Approximately 36 million Americans suffer from hearing loss, making it one of the most common physical conditions in the U.S. Often associated with the elderly, in reality more than half of all hearing loss patients are younger than 65. Prevalence does increase with age, however; 1 in 3 people over the age of 60 have hearing loss, and that number jumps to 1 in 2 by the age of 75. Approximately 6 of every 1,000 babies are born with a significant hearing problem – that’s more than 4,000 babies every year.
Hearing loss is caused by a variety of factors. Exposure to excessively loud sounds and deterioration resulting from the normal aging process are most common. Other causes can include ear infections, trauma, inner ear disease, ototoxic medications, and hereditary factors.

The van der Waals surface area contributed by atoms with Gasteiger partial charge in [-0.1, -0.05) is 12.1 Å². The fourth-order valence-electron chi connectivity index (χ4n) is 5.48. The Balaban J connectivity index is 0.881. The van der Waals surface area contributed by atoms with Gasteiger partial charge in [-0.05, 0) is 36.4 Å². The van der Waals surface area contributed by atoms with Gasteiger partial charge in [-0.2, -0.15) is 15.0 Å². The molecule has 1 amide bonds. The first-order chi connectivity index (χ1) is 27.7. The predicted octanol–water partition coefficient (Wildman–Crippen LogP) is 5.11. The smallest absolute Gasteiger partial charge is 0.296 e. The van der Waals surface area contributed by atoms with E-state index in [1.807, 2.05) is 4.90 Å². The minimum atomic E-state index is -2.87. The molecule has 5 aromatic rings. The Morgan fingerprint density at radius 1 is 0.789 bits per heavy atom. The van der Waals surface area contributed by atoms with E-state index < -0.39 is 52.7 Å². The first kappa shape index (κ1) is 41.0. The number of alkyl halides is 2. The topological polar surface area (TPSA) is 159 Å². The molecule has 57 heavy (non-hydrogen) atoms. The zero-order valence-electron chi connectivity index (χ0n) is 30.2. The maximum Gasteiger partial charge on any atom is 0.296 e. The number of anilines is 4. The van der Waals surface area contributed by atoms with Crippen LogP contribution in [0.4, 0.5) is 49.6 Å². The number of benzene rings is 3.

The ability to communicate is our most human-like characteristic. Hearing loss usually develops gradually, and it is not always easy to determine if you are experiencing it. Most hearing losses are more or less noticeable depending on the circumstances, such as room acoustics, group settings, or amount of background noise present. This can lead others to believe that you selectively listen or don’t care what others are saying. Often, people discover their hearing loss from the reactions of friends or family members. The isolation can be frightening and lonely. It can make them feel helpless, frustrated and resentful. Untreated hearing loss has been linked to depression, social withdrawal and even dementia.
Fortunately, most types of hearing loss can be treated with hearing aids or other assistive listening devices, such as cochlear implants and BAHA devices. In a few cases, the solution may be as simple as removing impacted earwax or as simple as wearing hearing protection devices.